395 reputation
210
bio website
location Wellington, New Zealand
age
visits member for 2 years, 5 months
seen 23 mins ago

I am an undergraduate computer science and mathematics student in New Zealand. My fields of interest are computer graphics, in particular the physics of light transport, and to some extent cryptography, as well as programming and software development in general.


Nov
3
comment What does the email header-line “message opened by mailclient” mean?
I initially read the title as "opened by malicient", as in "malicious client". Interesting..
Sep
20
comment How can I measure (and increase) entropy on Mac OS X?
This question appears to be off-topic because it is about software use of cryptography.
Sep
20
comment How can I measure (and increase) entropy on Mac OS X?
This is off-topic, and needs to be migrated to Security SE, but I'll answer quickly the first question: /dev/random will block until the system estimates it has the entropy you asked for, so all you have to do is read and wait (if you don't want to block, there are system calls to get the current estimated entropy).
Sep
11
comment Is there any point in using 'strong' passwords?
@Bakuriu Except that "possibility" is what you actually care about here. You are using probability outside its range of applicability to the problem at hand, and engaging in theoretical trivia which is meaningless in practice. Sorry but I have to disagree.
Sep
11
comment Is there any point in using 'strong' passwords?
@Bakuriu No, it's not a possibility. The probability is so low that the chance of you "getting lucky" and brute-forcing that 100+ bits of entropy password is zero. Period. At such small scales, probability ceases to be meaningful, and using the "mathematically the probability is not zero" argument is simply not reasonable (and that is without even considering that the "probability" of your brute forcing program failing due to a hardware error and reporting a false positive is unimaginably larger than the probability of it succeeding in a "feasible time").
Aug
23
comment 419 Nigerian scam problem
@OlivierDulac Let us hope no-one takes it too literally.
Aug
18
comment What are the security implications of storing password blacklist?
Removing 1000 passwords from the potential passwords to try will have a negligible impact on the attacker's workload. The point here is to prevent people picking 123456, password, guest, etc.. think of it as those pesky password rules, but more controlled and sane.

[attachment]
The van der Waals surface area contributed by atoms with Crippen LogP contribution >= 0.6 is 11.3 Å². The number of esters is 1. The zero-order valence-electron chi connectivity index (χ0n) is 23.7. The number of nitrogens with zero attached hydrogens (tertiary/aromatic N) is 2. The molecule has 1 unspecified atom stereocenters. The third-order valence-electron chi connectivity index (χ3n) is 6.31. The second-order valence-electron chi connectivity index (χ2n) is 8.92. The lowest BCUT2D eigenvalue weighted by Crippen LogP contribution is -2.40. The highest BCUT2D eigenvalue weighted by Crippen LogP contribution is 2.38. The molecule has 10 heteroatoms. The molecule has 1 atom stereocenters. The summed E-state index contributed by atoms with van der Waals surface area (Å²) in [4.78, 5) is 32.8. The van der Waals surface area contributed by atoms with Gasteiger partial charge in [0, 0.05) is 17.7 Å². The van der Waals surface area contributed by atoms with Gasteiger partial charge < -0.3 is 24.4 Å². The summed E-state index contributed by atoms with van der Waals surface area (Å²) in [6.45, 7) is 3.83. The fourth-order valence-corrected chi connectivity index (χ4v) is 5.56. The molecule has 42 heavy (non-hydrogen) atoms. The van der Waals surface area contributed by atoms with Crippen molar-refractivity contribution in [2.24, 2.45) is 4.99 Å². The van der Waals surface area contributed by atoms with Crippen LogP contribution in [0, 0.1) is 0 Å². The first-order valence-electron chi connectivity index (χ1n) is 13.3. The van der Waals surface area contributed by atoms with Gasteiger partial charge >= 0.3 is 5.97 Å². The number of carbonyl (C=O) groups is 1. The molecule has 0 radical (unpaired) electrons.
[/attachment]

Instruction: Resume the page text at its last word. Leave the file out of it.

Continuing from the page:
Jun
14
comment Is it legal to find bugs on a website and report them to the website's owner?
@StasM You should probably report it anonymously either way so you wouldn't get credit anyway (well, maybe they will add a "fixed by anon" somewhere in their changelog, but hey) :p
May
9
comment Is salting a hash really as secure as common knowledge implies?
@ThomasAndreèLian Not for some randomly generated salt, no.
Mar
5
comment Account lockout with human interaction required to unlock
The help desk is not 24/7. If this happens at night, you are screwed.
Mar
4
comment Account lockout with human interaction required to unlock
As for the accounts themselves, they are not particularly valuable in and of themselves, but since you need an account to access many of the online services, a compromise could cause major disruption.
Mar
4
comment Account lockout with human interaction required to unlock
No, it simply says "ERROR: The username and/or password you entered is not correct." in either case.
Mar
4
comment Account lockout with human interaction required to unlock
The username is a simple first name/surname mashup, and I believe I have access to enrolment lists for the courses I'm attending, so I think I could derive at least two hundred usernames without too much difficulty. And even then it would not be infeasible to hang around the library and snoop on people's username as they log on. Not sure about an external attacker, but if the system is as fragile as I fear it is, an attacker with inside information could certainly do a lot of damage.
Feb
28
comment What's the use of making users use digits, uppercase-lowercase combination password if the passwords are hashed?
Personally when looking for raw entropy, I find hexadecimal digits easiest to remember. Lower than that and the password gets too long, and beyond that there are too many symbols to remember. I use a 20-character hexadecimal passphrase as my master passphrase (80 bits of entropy). One can easily remember up to 128 bits, but not too many of them, which is why some form of password derivation is often desired.
Jan
12
comment Passing generated keys to another process
What is your threat model?
Jan
12
comment Passing generated keys to another process
Well, as far as absolute security goes, I'd say process communication would be safest, followed by the socket method (which is really a form of IPC). But for such considerations to be made, you'd have to assume the attacker has complete access to the system, and at that point he could just read your process's memory to get the key anyhow.
Dec
28
comment Why Do we Need CAPTCHA? In what case we should use it?
Or.. you know.. cheaply pay people in third world countries to solve captchas served by proxy.
Dec
28
comment Is possible to know if increased marketshare means more viruses?
In my humble opinion: 1, perpetuated by 2. But just my intuition.
Dec
22
comment Future proof encryption possible in theory?
Check out Tahoe-LAFS, they've apparently done some work on 100-year cryptography.
Dec
21
comment If someone asks to borrow your phone to make a call, what could they do?
Bullet point #1: I have found my true calling.